doing every day, and how are you impacting,
you know, your consumption and your waste. So this is the cover letter
to the original proposal for Sparty’s Cabin. I had this idea coming home from
the student conference last year in Cincinnati. There was a group and
they toured a tiny house and I just thought that
was the coolest thing. And it really got my attention,
and we were driving back… I was, like, trying to
sleep in the back seat but I just couldn’t
because I realized, like, I go to the
School of Planning, Design, and
Construction. And at the time, our
construction management program didn’t have a lab, and it just
really made sense that we bring this opportunity for students
to get hands-on experience while learning about this
sustainable lifestyle. So that night, I emailed
my Associate Director of the School of Planning,
Design, Construction. I said, “I have an idea,”
and I was really nervous because I was basically
about to go to her and say, “I know how we
can spend $100,000-plus “and not really get
any cash back on that.” (chuckling) So it really
worked out. She had an availability
in the morning and then she was leaving for
London the next day after, so that night, I typed up
a quick proposal, and, in that, I just kind
of did some research, how much does it cost
to build a tiny house, what are the basic
steps, you know, and even, like, going
into subdividing that, like what are the
steps of the roofing and just kind of
getting an idea of what this would look
like at our school. So, we met and
this was probably the most exciting part
is she just stopped me– I was like, “Oh, my gosh, she’s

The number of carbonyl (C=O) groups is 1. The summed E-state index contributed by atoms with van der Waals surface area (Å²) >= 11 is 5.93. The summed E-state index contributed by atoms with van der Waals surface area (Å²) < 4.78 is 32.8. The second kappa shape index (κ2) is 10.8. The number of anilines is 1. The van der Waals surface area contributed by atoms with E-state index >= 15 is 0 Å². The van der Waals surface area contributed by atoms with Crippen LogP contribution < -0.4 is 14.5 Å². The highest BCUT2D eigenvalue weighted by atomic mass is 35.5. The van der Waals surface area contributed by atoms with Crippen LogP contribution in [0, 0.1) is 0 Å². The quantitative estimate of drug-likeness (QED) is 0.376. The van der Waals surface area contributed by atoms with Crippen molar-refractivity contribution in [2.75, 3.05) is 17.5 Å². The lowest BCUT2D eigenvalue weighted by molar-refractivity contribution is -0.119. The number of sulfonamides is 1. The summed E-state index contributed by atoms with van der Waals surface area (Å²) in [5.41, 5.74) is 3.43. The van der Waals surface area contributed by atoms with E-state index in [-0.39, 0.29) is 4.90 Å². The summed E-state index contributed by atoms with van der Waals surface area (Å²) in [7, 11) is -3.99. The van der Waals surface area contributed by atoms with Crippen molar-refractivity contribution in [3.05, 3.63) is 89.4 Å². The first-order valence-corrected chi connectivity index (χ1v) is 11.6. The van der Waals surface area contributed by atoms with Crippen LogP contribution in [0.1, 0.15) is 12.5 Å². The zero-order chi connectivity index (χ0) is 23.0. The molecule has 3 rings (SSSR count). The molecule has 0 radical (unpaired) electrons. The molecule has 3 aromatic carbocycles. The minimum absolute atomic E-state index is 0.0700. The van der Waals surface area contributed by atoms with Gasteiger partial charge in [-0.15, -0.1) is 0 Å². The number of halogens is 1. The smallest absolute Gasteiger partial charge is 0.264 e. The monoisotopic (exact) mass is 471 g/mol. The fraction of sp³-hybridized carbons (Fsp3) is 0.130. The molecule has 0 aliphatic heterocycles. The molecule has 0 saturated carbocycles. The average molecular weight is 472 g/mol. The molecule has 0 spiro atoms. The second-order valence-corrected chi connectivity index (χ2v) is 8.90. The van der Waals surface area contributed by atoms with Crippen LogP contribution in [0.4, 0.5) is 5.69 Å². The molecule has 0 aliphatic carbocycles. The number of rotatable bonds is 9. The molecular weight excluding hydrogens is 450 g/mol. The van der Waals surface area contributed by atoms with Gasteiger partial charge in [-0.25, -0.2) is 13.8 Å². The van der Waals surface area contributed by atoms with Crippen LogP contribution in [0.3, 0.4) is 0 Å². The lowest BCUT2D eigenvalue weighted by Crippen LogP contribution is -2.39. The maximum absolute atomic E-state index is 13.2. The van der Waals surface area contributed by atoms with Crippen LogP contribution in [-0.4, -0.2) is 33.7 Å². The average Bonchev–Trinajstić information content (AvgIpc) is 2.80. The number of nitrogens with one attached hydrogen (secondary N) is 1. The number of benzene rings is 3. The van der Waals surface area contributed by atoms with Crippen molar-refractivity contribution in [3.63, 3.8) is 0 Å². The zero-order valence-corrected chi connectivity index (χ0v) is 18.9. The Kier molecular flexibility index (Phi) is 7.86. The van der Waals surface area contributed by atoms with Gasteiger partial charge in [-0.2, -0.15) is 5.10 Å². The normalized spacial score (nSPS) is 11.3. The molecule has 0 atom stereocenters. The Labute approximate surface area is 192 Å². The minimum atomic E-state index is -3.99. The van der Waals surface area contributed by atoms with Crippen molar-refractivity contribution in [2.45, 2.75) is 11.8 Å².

just gonna tell me to leave,” like I’m wasting
her time. But she went
over to her desk and she got a big stack
of books, and she was, like, “I just bought
these yesterday. “And I looked at them and they
were all about tiny houses.” And she just happened to
start doing some research on tiny houses with some
independent student credits. So this is
our tiny house. This is a model
called “The Linden” by Tumbleweed. We went with a set of plans
that was made by an architect because at the School
of Planning, Design,
and Construction, we don’t have an
architecture program and our plan is that
this is going to be actually functional
and usable as a home and we didn’t wanna
risk anything. (chuckling)
So we went with a plan. And this is the
first floor on the left. You can see we
have a great room, a kitchen, and a bathroom–
a full bath. And then, upstairs,
we have a sleeping loft and a storage loft. So this plan is
177 square feet. So here’s some images of
what our plans look like. Our aesthetic is going
to be different– we’re going for more–
not totally modern, but we want it to be bright, so
we’re using a lot of contrast and white and,
in a moment, I’ll tell you about a special
feature of our interior. So, here’s looking
down from the loft into the great room. This is the loft. If you remember
in the video, they had that little,
teeny tiny, angled roof, and she was saying how
claustrophobic she was? So with this plan, we
have much more space and natural light
coming in and there’s a little
room for a tiny– kind of a little
side table, so this will be a
good option for somebody who needs a little
more space. Another view
of the kitchen. The front door– our door
is also in the center, and we have a full porch,
so, on the outside, it’ll extend from
side to side, which is about
eight feet wide. And this way,
maybe a couple or two people could
hang out on the porch. And I like this
picture a lot because it shows an example
of the creativity you have to have when you’re
planning your tiny house. So you can see
this table here has, like, the
leafs folded down, so when you’re not using
it, you fold them down, get it out of the way,
and use your space for whatever you’re
doing at the moment. But when you’re eating or
you wanna work on something you just pop ’em up and you
have everything you need. So, kind of a
view of the loft. And our tiny house also has–